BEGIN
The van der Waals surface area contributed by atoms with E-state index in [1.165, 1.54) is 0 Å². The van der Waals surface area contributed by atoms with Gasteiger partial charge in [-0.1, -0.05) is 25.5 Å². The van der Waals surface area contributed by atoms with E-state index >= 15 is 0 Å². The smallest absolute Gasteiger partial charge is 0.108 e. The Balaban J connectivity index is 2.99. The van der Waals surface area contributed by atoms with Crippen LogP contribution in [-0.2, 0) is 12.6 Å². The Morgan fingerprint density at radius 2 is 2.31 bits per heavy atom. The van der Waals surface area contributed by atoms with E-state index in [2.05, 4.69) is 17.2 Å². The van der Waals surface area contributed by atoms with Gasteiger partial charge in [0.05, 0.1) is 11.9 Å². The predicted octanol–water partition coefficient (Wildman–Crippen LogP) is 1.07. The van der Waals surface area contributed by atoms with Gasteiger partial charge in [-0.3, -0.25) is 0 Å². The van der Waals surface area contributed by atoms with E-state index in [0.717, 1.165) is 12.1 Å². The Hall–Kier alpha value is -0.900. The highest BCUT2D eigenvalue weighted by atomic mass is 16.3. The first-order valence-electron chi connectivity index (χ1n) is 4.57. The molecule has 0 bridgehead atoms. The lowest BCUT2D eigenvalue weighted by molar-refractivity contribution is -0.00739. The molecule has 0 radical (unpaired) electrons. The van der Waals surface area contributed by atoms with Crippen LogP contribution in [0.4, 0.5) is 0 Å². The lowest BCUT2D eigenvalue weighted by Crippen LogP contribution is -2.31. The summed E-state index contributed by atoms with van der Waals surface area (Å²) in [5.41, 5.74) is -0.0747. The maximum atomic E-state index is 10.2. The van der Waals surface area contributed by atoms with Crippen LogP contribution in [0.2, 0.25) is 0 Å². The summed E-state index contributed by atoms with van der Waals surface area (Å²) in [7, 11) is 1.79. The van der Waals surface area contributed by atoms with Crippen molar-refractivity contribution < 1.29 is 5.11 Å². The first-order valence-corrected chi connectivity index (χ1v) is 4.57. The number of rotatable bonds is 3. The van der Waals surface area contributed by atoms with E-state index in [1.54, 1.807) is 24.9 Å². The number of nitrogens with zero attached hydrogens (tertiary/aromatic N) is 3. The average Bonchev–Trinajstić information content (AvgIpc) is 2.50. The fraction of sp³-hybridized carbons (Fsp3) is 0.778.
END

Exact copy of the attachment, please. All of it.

The van der Waals surface area contributed by atoms with E-state index in [1.165, 1.54) is 0 Å². The van der Waals surface area contributed by atoms with Gasteiger partial charge in [-0.1, -0.05) is 25.5 Å². The van der Waals surface area contributed by atoms with E-state index >= 15 is 0 Å². The smallest absolute Gasteiger partial charge is 0.108 e. The Balaban J connectivity index is 2.99. The van der Waals surface area contributed by atoms with Crippen LogP contribution in [-0.2, 0) is 12.6 Å². The Morgan fingerprint density at radius 2 is 2.31 bits per heavy atom. The van der Waals surface area contributed by atoms with E-state index in [2.05, 4.69) is 17.2 Å². The van der Waals surface area contributed by atoms with Gasteiger partial charge in [0.05, 0.1) is 11.9 Å². The predicted octanol–water partition coefficient (Wildman–Crippen LogP) is 1.07. The van der Waals surface area contributed by atoms with Gasteiger partial charge in [-0.3, -0.25) is 0 Å². The van der Waals surface area contributed by atoms with E-state index in [0.717, 1.165) is 12.1 Å². The Hall–Kier alpha value is -0.900. The highest BCUT2D eigenvalue weighted by atomic mass is 16.3. The first-order valence-electron chi connectivity index (χ1n) is 4.57. The molecule has 0 bridgehead atoms. The lowest BCUT2D eigenvalue weighted by molar-refractivity contribution is -0.00739. The molecule has 0 radical (unpaired) electrons. The van der Waals surface area contributed by atoms with Crippen LogP contribution in [0.4, 0.5) is 0 Å². The lowest BCUT2D eigenvalue weighted by Crippen LogP contribution is -2.31. The summed E-state index contributed by atoms with van der Waals surface area (Å²) in [5.41, 5.74) is -0.0747. The maximum atomic E-state index is 10.2. The van der Waals surface area contributed by atoms with Crippen LogP contribution in [0.2, 0.25) is 0 Å². The summed E-state index contributed by atoms with van der Waals surface area (Å²) in [7, 11) is 1.79. The van der Waals surface area contributed by atoms with Crippen molar-refractivity contribution < 1.29 is 5.11 Å². The first-order valence-corrected chi connectivity index (χ1v) is 4.57. The number of rotatable bonds is 3. The van der Waals surface area contributed by atoms with E-state index in [1.54, 1.807) is 24.9 Å². The number of nitrogens with zero attached hydrogens (tertiary/aromatic N) is 3. The average Bonchev–Trinajstić information content (AvgIpc) is 2.50. The fraction of sp³-hybridized carbons (Fsp3) is 0.778.